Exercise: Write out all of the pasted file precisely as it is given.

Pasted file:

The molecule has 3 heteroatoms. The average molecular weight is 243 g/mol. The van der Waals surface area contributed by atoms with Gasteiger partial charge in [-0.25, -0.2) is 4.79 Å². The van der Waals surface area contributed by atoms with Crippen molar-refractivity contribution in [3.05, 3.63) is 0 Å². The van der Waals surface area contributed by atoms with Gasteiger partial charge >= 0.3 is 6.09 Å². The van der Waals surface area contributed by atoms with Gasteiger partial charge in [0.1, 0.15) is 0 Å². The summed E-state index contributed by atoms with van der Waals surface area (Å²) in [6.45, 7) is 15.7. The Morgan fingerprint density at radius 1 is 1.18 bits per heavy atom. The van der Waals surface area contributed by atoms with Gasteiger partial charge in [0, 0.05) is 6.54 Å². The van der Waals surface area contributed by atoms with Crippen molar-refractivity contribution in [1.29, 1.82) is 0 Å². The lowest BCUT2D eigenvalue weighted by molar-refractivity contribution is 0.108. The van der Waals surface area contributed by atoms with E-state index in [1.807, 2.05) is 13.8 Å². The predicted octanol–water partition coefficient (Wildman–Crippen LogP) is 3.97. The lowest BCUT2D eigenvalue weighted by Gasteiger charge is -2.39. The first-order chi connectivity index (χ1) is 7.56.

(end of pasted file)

The molecule has 3 heteroatoms. The average molecular weight is 243 g/mol. The van der Waals surface area contributed by atoms with Gasteiger partial charge in [-0.25, -0.2) is 4.79 Å². The van der Waals surface area contributed by atoms with Crippen molar-refractivity contribution in [3.05, 3.63) is 0 Å². The van der Waals surface area contributed by atoms with Gasteiger partial charge >= 0.3 is 6.09 Å². The van der Waals surface area contributed by atoms with Gasteiger partial charge in [0.1, 0.15) is 0 Å². The summed E-state index contributed by atoms with van der Waals surface area (Å²) in [6.45, 7) is 15.7. The Morgan fingerprint density at radius 1 is 1.18 bits per heavy atom. The van der Waals surface area contributed by atoms with Gasteiger partial charge in [0, 0.05) is 6.54 Å². The van der Waals surface area contributed by atoms with Crippen molar-refractivity contribution in [1.29, 1.82) is 0 Å². The lowest BCUT2D eigenvalue weighted by molar-refractivity contribution is 0.108. The van der Waals surface area contributed by atoms with E-state index in [1.807, 2.05) is 13.8 Å². The predicted octanol–water partition coefficient (Wildman–Crippen LogP) is 3.97. The lowest BCUT2D eigenvalue weighted by Gasteiger charge is -2.39. The first-order chi connectivity index (χ1) is 7.56.